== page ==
The $1.2 million dollar fine levied by FINRA against ING and its affiliates yesterday brings to light compliance problems with traditional encryption solutions long recognized but tolerated in the finance sector. The announcement stated that the firms “..failed to set up systems to retain certain types of encrypted emails” and therefore the messages were not available to review.
Much of the frustration around traditional encryption solutions (beyond the end user experience) relates to the creation of a secondary email repository. Even when firms, like ING, make best efforts to put encryption and message archiving solutions in place the two solutions are not compatible. There are keys and certificates to manage, and when used together the archive gets filled with encrypted messages that cannot be reviewed or audited.
Email2 has solved these important compliance challenges and is the only encryption solution that will work with any archive / eDiscovery system ensuring that regardless of whether email is on-premise, hosted, or a hybrid of both, all secure messages are available decrypted for audit and eDiscovery purposes (therefore compliant with the recordkeeping provisions of the federal securities laws and FINRA rules, and supervisory requirements under FINRA rules).
Original post: http://www.finra.org/newsroom/newsreleases/2013/p207604
FINRA Fines Five ING Firms $1.2 Million for Email Retention and Review Violations
WASHINGTON — The Financial Industry Regulatory Authority (FINRA) announced today that it has fined five affiliates of ING $1.2 million for failing to retain or review millions of emails for periods ranging from two months to more than six years. The five firms, indirect subsidiaries of ING Groep N.V., are Directed Services, LLC; ING America Equities, Inc.; ING Financial Advisers, LLC; ING Financial Partners, Inc.; and ING Investment Advisors, LLC.
Brad Bennett, Executive Vice President and Chief of Enforcement, said, “As a result of broad systemic failures, these firms failed to capture and retain emails from hundreds of representatives and other associated persons, and failed to take adequate steps to ensure that their principals were fulfilling their responsibilities to review emails. Email retention and review continues to be an important regulatory responsibility and an issue of concern for FINRA.”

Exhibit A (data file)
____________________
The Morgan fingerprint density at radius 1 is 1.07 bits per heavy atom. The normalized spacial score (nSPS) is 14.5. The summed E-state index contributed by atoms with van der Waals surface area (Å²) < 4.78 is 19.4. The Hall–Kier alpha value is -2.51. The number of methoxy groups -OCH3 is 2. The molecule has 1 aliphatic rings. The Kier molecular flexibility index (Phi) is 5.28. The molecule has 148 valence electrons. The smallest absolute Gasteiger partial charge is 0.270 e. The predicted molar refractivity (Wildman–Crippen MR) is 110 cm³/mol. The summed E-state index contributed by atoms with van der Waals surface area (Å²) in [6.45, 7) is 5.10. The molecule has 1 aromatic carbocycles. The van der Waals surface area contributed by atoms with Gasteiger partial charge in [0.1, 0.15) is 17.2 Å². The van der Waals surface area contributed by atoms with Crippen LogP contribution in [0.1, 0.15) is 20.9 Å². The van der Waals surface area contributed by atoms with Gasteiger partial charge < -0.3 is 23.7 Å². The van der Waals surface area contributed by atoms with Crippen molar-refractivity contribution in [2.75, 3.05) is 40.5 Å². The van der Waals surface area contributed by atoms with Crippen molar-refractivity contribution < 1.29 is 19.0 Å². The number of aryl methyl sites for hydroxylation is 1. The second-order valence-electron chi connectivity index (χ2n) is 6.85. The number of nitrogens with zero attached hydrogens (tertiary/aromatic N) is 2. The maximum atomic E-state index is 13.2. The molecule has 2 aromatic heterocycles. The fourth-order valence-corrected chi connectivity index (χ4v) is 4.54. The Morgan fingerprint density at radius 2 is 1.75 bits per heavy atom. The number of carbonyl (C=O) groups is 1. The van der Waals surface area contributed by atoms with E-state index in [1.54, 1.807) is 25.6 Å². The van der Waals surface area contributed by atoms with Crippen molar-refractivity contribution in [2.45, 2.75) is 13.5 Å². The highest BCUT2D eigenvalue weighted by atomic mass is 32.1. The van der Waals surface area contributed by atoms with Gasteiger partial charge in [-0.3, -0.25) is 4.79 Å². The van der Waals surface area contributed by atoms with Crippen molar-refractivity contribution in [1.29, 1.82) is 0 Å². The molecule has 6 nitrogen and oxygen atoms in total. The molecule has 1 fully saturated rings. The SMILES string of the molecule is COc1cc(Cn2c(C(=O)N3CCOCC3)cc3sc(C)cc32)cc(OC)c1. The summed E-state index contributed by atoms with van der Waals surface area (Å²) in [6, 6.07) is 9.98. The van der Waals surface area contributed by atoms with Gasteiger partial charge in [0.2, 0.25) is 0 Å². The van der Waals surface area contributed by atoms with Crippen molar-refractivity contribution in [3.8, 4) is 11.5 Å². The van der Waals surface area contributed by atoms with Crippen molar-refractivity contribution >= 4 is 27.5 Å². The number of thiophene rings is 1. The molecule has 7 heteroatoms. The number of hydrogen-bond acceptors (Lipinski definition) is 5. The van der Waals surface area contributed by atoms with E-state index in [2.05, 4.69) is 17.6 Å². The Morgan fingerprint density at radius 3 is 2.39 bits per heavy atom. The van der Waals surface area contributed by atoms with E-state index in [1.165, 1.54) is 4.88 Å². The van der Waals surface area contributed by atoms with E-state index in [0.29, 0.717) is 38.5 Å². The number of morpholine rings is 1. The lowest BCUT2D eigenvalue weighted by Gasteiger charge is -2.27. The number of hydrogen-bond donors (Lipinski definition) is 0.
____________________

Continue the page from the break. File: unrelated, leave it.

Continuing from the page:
FINRA found that the firms failed to properly configure hundreds of employee email accounts to ensure that the emails sent to and from those accounts were retained and reviewed at various times between 2004 and 2012. In addition, four of the firms failed to set up systems to retain certain types of emails, such as emails using alternative email addresses, emails sent to distribution lists, emails received as blind carbon copies, encrypted emails and “cloud” email (emails sent through third-party systems). As a result of these failures, emails sent to and from hundreds of employees and associated persons were not retained; and because the emails were not retained, they were not subject to supervisory review.
In addition, four of the firms failed to review millions of emails that the firms’ email review software had flagged for supervisory review. At various times between January 2005 and May 2011, nearly six million emails flagged for review went unreviewed by supervisory principals because the email review software was not properly configured.
In concluding the settlement, the firms neither admitted nor denied the charges, but consented to the entry of FINRA’s findings. FINRA found that the firms violated the recordkeeping provisions of the federal securities laws and FINRA rules, and supervisory requirements under FINRA rules.
FINRA also ordered the firms to conduct a comprehensive review of their systems for the capture, retention and review of email, and to subsequently certify that they have established procedures reasonably designed to address and correct the violations.
FINRA’s investigation was conducted by the Departments of Enforcement and Member Regulation.
Investors can obtain more information about, and the disciplinary record of, any FINRA-registered broker or brokerage firm by using FINRA’s BrokerCheck. FINRA makes BrokerCheck available at no charge. In 2012, members of the public used this service to conduct 14.6 million reviews of broker or firm records. Investors can access BrokerCheck at www.finra.org/brokercheck or by calling (800) 289-9999. Investors may find copies of this disciplinary action as well as other disciplinary documents in FINRA’s Disciplinary Actions Online database.
FINRA, the Financial Industry Regulatory Authority, is the largest independent regulator for all securities firms doing business in the United States. FINRA is dedicated to investor protection and market integrity through effective and efficient regulation and complementary compliance and technology-based services. FINRA touches virtually every aspect of the securities business – from registering and educating all industry participants to examining securities firms, writing rules, enforcing those rules and the federal securities laws, informing and educating the investing public, providing trade reporting and other industry utilities, and administering the largest dispute resolution forum for investors and firms. For more information, please visit www.finra.org.